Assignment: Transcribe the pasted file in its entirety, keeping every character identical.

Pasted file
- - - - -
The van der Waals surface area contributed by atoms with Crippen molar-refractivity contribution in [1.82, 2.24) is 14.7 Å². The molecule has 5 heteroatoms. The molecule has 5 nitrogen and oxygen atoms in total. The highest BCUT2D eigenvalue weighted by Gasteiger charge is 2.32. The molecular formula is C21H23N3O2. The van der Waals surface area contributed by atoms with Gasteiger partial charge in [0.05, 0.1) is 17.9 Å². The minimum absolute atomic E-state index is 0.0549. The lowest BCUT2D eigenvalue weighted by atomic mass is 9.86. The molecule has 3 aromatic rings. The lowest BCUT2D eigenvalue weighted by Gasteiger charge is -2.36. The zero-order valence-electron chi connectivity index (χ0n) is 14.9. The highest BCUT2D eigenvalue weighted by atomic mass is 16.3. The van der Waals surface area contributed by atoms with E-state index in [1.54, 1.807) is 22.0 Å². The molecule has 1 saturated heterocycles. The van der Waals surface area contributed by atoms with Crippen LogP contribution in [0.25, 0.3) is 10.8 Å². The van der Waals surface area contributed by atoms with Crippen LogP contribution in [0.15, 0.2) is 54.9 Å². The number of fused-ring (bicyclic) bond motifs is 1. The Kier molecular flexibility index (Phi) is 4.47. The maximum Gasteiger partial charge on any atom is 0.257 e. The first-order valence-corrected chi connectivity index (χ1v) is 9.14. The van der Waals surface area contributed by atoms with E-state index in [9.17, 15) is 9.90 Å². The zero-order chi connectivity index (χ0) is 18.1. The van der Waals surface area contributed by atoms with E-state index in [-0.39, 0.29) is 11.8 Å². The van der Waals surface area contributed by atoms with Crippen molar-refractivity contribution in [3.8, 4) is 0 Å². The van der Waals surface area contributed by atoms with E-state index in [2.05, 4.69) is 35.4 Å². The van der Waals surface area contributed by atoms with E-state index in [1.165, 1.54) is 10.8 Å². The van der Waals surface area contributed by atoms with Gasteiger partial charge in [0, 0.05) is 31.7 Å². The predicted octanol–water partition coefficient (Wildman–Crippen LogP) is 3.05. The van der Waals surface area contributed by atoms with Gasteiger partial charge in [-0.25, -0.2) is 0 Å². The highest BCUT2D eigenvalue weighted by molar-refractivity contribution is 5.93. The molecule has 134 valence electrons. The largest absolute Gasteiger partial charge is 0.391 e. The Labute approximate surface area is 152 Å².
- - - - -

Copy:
The van der Waals surface area contributed by atoms with Crippen molar-refractivity contribution in [1.82, 2.24) is 14.7 Å². The molecule has 5 heteroatoms. The molecule has 5 nitrogen and oxygen atoms in total. The highest BCUT2D eigenvalue weighted by Gasteiger charge is 2.32. The molecular formula is C21H23N3O2. The van der Waals surface area contributed by atoms with Gasteiger partial charge in [0.05, 0.1) is 17.9 Å². The minimum absolute atomic E-state index is 0.0549. The lowest BCUT2D eigenvalue weighted by atomic mass is 9.86. The molecule has 3 aromatic rings. The lowest BCUT2D eigenvalue weighted by Gasteiger charge is -2.36. The zero-order valence-electron chi connectivity index (χ0n) is 14.9. The highest BCUT2D eigenvalue weighted by atomic mass is 16.3. The van der Waals surface area contributed by atoms with E-state index in [1.54, 1.807) is 22.0 Å². The molecule has 1 saturated heterocycles. The van der Waals surface area contributed by atoms with Crippen LogP contribution in [0.25, 0.3) is 10.8 Å². The van der Waals surface area contributed by atoms with Crippen LogP contribution in [0.15, 0.2) is 54.9 Å². The number of fused-ring (bicyclic) bond motifs is 1. The Kier molecular flexibility index (Phi) is 4.47. The maximum Gasteiger partial charge on any atom is 0.257 e. The first-order valence-corrected chi connectivity index (χ1v) is 9.14. The van der Waals surface area contributed by atoms with E-state index in [9.17, 15) is 9.90 Å². The zero-order chi connectivity index (χ0) is 18.1. The van der Waals surface area contributed by atoms with E-state index in [-0.39, 0.29) is 11.8 Å². The van der Waals surface area contributed by atoms with Crippen molar-refractivity contribution in [3.8, 4) is 0 Å². The van der Waals surface area contributed by atoms with E-state index in [2.05, 4.69) is 35.4 Å². The van der Waals surface area contributed by atoms with E-state index in [1.165, 1.54) is 10.8 Å². The van der Waals surface area contributed by atoms with Gasteiger partial charge in [0, 0.05) is 31.7 Å². The predicted octanol–water partition coefficient (Wildman–Crippen LogP) is 3.05. The van der Waals surface area contributed by atoms with Gasteiger partial charge in [-0.25, -0.2) is 0 Å². The highest BCUT2D eigenvalue weighted by molar-refractivity contribution is 5.93. The molecule has 134 valence electrons. The largest absolute Gasteiger partial charge is 0.391 e. The Labute approximate surface area is 152 Å².